How the UK is transforming vaccine manufacturing

VMIC 20 Dec construction update

Credit: VMIC

UK scientists have been working on finding a vaccine for COVID-19 since January 2020.

UK Research and Innovation (UKRI) has provided funding for the likes of the Oxford vaccine project, but is also investing in how the UK will manufacture a successful vaccine.

The speed at which COVID-19 vaccine projects have progressed demonstrate how previous work funded by UKRI has laid the foundations necessary for the rapid deployment of UK scientific expertise in tackling this pandemic.

Our investment meant leading vaccinologists and researchers with decades of experience were able to move quickly and develop promising candidate vaccines.

But there’s no use in having the world’s most effective vaccine if you can’t manufacture and distribute it at an acceptable cost.

That’s why UKRI has invested in vaccine manufacturing for decades, and significantly increased activity in this area in recent years.

Long-term investment in vaccine manufacturing

In 2018, UKRI announced £66 million for the UK’s first dedicated Vaccine Manufacturing Innovation Centre (VMIC). The goal was to promote, develop and accelerate the growth of the UK vaccine industry.

Also in 2018, the Vaccine Manufacturing and Research Centre was established by the Engineering and Physical Sciences Research Council (EPSRC).

This was to find new ways to support vaccine manufacturing and delivery in low and middle income countries.

Alongside these landmark projects, UKRI funded many others to ensure the UK would have the capability to manufacture and distribute a vaccine when the time came.

When the pandemic arrived in 2020, UKRI reacted with unparalleled scale and speed to ensure all investments were ready and able to respond to the challenge, and that they were plugged into the UK’s wider vaccine, life sciences and pharmaceutical ecosystems.

An additional £131 million investment was announced by UKRI in May 2020, bringing its total investment in VMIC to £196 million.

Innovation in vaccine manufacturing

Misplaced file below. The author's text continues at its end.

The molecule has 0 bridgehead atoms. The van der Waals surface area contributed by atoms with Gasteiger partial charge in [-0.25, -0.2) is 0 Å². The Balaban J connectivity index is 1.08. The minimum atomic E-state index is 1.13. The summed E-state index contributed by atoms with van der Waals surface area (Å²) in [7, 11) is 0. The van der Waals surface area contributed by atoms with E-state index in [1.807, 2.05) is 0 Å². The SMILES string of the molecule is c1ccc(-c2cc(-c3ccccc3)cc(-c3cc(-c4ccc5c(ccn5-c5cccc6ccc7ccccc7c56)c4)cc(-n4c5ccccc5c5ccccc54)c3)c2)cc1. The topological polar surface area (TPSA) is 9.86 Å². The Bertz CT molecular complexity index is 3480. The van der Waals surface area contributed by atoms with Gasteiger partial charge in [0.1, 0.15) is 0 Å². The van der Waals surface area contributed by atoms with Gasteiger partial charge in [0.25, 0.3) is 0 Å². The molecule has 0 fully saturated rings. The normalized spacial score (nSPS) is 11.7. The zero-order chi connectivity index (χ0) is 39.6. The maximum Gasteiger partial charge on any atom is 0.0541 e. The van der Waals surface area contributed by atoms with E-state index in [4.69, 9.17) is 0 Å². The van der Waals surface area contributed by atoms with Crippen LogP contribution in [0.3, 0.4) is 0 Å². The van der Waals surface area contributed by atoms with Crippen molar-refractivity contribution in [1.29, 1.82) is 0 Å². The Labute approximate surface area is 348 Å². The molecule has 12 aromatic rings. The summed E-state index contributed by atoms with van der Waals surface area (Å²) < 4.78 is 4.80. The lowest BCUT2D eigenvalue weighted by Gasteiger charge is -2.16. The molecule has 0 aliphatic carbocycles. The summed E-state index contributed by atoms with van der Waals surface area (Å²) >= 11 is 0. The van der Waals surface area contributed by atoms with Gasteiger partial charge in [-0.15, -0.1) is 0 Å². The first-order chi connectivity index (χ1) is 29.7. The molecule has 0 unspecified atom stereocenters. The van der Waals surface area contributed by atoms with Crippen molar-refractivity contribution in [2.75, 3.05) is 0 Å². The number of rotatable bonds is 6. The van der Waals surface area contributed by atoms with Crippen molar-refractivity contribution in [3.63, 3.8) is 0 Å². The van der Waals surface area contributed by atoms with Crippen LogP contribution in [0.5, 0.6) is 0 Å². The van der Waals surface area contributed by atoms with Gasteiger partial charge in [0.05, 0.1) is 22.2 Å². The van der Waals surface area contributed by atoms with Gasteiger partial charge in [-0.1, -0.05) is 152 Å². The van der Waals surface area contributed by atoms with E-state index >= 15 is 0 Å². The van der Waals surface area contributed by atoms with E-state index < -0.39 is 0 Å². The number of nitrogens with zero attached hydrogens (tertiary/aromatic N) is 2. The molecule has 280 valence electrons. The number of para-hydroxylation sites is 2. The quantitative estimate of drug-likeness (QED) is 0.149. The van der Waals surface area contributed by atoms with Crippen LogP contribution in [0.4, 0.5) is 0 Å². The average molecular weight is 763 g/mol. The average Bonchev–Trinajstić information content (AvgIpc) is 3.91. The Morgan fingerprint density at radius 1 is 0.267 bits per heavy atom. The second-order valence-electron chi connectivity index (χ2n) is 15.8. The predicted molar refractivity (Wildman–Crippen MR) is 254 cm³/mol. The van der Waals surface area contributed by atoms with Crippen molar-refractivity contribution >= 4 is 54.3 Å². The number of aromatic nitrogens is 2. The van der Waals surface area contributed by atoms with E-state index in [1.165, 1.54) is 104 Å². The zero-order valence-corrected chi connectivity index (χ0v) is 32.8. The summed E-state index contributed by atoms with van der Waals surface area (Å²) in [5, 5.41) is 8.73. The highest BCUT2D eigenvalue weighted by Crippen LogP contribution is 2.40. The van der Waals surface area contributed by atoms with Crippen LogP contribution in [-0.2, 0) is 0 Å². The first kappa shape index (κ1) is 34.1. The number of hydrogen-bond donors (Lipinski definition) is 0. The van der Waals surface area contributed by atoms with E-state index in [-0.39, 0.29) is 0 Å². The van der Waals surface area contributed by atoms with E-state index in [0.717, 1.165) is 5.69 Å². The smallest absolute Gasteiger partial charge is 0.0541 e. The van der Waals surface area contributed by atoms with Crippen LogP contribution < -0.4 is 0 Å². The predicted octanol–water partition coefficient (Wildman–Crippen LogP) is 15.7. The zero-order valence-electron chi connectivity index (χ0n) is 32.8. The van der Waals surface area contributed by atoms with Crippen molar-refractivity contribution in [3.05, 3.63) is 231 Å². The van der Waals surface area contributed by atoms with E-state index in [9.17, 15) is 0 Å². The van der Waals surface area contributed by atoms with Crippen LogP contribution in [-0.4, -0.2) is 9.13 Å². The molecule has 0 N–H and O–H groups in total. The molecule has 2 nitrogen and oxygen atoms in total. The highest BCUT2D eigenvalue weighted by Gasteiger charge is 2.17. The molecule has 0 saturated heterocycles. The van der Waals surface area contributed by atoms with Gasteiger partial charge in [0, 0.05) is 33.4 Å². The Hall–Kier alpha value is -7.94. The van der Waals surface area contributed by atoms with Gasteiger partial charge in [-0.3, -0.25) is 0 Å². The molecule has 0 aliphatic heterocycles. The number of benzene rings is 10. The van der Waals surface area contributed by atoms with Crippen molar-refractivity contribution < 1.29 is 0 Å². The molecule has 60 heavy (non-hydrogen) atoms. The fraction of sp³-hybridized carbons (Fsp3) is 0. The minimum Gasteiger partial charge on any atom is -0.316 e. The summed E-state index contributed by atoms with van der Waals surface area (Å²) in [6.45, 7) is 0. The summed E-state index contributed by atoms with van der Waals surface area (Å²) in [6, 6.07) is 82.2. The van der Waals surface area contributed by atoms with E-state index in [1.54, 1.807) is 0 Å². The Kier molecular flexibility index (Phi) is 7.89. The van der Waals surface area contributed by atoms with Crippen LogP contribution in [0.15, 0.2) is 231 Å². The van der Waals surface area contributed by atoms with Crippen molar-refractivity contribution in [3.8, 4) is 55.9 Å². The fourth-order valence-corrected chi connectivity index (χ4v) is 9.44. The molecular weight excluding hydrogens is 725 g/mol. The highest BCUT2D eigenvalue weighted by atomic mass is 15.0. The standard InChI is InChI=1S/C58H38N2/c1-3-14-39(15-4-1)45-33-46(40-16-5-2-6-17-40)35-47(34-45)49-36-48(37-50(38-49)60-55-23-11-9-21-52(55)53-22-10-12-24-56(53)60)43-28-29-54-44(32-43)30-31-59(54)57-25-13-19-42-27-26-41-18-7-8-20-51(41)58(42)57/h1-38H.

COVID-19 meant VMIC’s scheduled opening date had to be fast-tracked, and an instant route to action was required: virtual VMIC.

Andy Jones from Innovate UK and Director of the  Industrial Strategy Challenge Fund (ISCF) Medicines Manufacturing Challenge said:

Within days… VMIC was asked for a plan to dramatically expand and accelerate their delivery and in just weeks they’d developed a plan to increase the amount of vaccine they could produce from millions of doses to tens of millions and accelerate delivery of the facility by a year.

So, imagine our thoughts when we presented this to ministers and they said “It’s not enough, we need more, faster.”

That’s exactly what VMIC did. Supported by UKRI, VMIC and university spinout Oxford Biomedica established a rapid deployment centre, or virtual VMIC, while the permanent facility is under construction.

Speaking at the time, Matthew Duchars, Chief Executive Officer of VMIC, said:

This collaboration with Oxford Biomedica means that we can increase the UK’s capacity to manufacture viral vector vaccines in 2020 as part of a national effort in response to COVID-19.

This marks a major milestone for VMIC in setting up collaborative partnerships with industry. It is the first agreement outside of our founding partners under VMIC’s longer-term objective to work with, and enhance, the vaccine industry in the UK and abroad.

Virtual VMIC’s manufacturing lines have now been approved and will be fully operational by the end of 2020.

The physical VMIC facility will open in 2021, 12 months ahead of schedule, and will be able to produce up to 70 million vaccine doses in four to six months.

What happens after COVID-19?

VMIC will innovate new technologies, including the manufacture of personalised cancer vaccines and vectors for gene therapy.

It will also enable rapid global response to emerging, highly-infectious epidemic pathogens like Ebola and Zika.

VMIC was proposed to allow development and manufacture of vaccines for clinical trials and at scale, for emergency preparedness for epidemic threats to the UK population.

It addresses a structural gap in the UK’s late-stage vaccine development.

Throughout the pandemic, academia and industry have collaborated at a rate and scale rarely seen before, across manufacturing, distribution and storage, which was precisely the intention behind VMIC.

The VMIC is part of the ISCF’s Leading Edge Healthcare challenge theme (GOV.UK), which aims to speed up patient access to new medicines and treatments and build on the UK’s leadership in this area.

It will increase UK productivity and stimulate further investment in this sector in the UK.

Last updated: 30 December 2020

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